Using red light therapy is also fantastic for reducing your saddlebags and the overall circumference of your thighs – as long as it’s combined with a good amount of exercise. In one clinical study, women reported greater cellulite reduction and skin tightening when adding infrared light therapy to their high-intensity treadmill training [3]. This just goes to show that this light therapy is perfect for losing targeted body fat.

Lastly, you’ll see the best results when combining red light therapy with topical treatments like anti-cellulite gel. In one study, patients with Grade 2-3 cellulite followed a 3-month program of a phosphatidylcholine-based, anti-cellulite gel and LED exposure. 89% of the patients were downgraded to a lower cellulite grade post-treatment [4]. Of course, this also suggests that using gels and creams can make your red light therapy treatment more effective.

Close-up of severe cellulite on thigh

How Does Red Light Therapy Help Cellulite?

Red light therapy works by using light-emitting diodes (LEDs) to penetrate the skin with red and near-infrared (NIR) wavelengths of light. These wavelengths can actually penetrate deeply enough to reach the mitochondria, which is the cell’s powerhouse.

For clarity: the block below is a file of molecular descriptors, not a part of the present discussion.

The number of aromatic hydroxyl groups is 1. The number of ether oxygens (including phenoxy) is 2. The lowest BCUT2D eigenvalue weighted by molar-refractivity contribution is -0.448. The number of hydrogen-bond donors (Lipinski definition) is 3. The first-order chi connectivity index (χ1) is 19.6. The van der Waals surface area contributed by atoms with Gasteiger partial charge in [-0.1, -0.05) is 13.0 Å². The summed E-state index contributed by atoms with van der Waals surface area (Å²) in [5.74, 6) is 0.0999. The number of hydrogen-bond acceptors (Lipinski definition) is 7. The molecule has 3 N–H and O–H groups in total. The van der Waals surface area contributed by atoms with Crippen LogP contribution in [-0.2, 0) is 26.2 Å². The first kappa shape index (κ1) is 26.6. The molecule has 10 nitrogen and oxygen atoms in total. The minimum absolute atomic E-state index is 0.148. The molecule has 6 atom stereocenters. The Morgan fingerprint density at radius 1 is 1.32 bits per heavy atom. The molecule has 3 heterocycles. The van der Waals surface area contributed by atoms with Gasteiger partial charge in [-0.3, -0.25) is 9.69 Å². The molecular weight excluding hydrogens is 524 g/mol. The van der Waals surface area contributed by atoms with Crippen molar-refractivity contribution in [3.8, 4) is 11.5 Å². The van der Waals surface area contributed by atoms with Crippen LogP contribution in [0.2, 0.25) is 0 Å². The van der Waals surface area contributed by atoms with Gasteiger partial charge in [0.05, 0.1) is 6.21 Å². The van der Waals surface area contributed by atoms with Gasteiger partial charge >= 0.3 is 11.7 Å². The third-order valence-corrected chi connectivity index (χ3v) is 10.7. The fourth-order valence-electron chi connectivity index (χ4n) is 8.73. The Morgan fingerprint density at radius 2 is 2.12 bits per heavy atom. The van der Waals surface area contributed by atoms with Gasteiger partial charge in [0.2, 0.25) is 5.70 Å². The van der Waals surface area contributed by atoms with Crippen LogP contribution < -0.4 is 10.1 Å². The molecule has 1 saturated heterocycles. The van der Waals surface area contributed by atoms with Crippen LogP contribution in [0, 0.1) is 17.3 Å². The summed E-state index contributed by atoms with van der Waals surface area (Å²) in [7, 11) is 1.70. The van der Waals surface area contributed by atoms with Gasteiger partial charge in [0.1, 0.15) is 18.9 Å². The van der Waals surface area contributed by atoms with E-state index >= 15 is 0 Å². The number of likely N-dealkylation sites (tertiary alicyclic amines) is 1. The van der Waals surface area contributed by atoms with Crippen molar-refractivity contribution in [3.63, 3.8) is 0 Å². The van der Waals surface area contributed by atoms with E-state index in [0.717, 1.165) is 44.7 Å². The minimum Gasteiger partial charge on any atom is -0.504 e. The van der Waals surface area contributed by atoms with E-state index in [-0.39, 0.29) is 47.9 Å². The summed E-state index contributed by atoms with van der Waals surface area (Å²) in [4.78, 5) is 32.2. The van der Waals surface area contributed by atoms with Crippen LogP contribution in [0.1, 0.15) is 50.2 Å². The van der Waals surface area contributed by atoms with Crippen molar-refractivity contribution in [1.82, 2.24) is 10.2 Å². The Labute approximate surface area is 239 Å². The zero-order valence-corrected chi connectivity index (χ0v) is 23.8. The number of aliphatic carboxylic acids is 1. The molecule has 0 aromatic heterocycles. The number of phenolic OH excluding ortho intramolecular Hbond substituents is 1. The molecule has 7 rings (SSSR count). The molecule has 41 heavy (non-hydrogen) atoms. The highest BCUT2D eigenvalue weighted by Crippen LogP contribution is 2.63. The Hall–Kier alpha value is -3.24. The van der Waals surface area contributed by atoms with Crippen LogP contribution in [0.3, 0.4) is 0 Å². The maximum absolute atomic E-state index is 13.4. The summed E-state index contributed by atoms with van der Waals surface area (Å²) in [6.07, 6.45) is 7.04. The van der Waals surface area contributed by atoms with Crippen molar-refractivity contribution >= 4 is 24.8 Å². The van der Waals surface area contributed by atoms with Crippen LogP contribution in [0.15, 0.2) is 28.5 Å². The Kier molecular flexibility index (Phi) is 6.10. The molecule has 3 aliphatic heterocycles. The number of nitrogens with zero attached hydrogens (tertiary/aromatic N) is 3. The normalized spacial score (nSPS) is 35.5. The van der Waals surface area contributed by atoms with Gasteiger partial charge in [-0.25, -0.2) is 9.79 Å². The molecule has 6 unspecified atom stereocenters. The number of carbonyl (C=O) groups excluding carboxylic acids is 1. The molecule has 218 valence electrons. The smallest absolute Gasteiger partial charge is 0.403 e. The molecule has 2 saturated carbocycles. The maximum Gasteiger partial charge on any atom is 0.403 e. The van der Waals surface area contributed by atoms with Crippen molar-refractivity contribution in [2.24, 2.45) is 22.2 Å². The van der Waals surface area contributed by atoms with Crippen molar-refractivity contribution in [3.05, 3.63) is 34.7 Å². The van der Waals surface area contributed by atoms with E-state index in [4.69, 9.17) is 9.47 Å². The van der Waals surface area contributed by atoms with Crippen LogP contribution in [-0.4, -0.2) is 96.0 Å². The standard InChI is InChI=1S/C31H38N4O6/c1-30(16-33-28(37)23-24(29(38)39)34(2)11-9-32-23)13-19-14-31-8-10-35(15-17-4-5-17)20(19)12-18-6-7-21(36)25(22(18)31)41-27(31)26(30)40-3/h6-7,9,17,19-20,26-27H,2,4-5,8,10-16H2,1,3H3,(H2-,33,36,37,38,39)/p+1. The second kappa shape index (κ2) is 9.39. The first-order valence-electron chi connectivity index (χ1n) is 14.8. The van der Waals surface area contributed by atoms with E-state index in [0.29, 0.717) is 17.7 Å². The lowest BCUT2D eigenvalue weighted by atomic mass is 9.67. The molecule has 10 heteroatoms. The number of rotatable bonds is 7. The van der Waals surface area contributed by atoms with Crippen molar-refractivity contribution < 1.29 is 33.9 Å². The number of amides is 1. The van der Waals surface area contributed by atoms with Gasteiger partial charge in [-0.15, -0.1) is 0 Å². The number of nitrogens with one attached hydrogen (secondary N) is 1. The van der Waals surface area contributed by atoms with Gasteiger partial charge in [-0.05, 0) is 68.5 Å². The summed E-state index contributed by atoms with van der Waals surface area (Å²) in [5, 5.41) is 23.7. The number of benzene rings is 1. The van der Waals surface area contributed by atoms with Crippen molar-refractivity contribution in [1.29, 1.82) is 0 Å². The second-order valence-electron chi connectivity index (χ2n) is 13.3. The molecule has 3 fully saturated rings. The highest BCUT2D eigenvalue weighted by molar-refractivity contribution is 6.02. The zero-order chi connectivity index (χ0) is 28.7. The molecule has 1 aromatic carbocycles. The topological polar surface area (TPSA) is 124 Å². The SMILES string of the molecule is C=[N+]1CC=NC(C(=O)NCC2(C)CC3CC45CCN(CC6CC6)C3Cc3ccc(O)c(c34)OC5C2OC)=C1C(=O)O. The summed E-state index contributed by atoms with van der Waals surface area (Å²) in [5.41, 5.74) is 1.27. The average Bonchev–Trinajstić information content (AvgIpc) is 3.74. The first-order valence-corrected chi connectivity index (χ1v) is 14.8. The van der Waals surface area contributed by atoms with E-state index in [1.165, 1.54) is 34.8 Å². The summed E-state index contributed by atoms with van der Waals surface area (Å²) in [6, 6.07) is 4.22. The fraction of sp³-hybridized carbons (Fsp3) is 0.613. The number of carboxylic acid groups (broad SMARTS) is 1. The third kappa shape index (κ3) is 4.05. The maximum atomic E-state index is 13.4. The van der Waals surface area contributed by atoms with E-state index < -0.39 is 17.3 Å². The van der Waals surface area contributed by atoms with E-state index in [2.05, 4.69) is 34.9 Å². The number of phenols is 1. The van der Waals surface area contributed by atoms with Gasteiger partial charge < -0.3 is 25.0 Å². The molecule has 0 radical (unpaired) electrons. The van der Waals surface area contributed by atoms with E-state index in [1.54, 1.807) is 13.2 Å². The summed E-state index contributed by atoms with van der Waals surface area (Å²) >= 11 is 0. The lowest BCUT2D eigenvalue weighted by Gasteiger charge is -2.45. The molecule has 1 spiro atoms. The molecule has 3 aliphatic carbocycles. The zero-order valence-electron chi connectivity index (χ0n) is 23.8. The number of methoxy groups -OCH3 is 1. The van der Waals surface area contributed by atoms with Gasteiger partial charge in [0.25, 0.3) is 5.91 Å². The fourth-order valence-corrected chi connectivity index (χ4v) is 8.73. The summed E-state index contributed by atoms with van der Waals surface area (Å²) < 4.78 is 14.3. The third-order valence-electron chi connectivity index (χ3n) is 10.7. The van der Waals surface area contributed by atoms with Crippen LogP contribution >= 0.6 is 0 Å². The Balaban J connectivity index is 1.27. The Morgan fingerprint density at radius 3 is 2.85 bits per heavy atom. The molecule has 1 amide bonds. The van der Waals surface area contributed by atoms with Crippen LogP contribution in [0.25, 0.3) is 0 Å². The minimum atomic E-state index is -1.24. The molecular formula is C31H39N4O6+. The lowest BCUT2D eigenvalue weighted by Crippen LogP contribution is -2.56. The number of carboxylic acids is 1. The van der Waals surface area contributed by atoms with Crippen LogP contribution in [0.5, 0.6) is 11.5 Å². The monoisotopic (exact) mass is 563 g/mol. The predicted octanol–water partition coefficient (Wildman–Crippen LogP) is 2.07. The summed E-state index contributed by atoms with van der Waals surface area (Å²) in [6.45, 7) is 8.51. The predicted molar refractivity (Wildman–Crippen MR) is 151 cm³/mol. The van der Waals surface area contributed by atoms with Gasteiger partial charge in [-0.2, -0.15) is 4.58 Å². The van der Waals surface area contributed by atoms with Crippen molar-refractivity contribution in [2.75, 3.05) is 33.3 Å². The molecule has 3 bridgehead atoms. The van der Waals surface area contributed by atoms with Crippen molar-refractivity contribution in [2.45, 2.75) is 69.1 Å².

The mitochondria are also responsible for producing energy in the cells in the form of adenosine triphosphate (ATP). But as you start to age, so do the mitochondria. When they age, they can’t function as well as they used to. In turn, they produce less energy, which can affect various organs and tissues.

When you use red and NIR light therapy, the reaction in the mitochondria makes them use oxygen more efficiently, creating more ATP. Although this means your body is functioning more optimally, there are other processes that are specific to cellulite reduction.

Some of red light therapy benefits for cellulite include:

  • Elastin and collagen production: Red light therapy is amazing for stimulating collagen production and elastin, which are essential for your skin structure. Collagen can help to maintain your skin thickness, while elastin allows it to stretch and return to normal. Because of this improvement in your skin tone, it reduces the appearance of cellulite.
  • Blood circulation: Since red light therapy helps to improve circulation, it also helps to bring much-needed oxygen and nutrients to your cells. For this reason, blood flow is crucial for the production of collagen and can help to support your overall skin health. Plus, it can help to mitigate the factors that contribute to cellulite.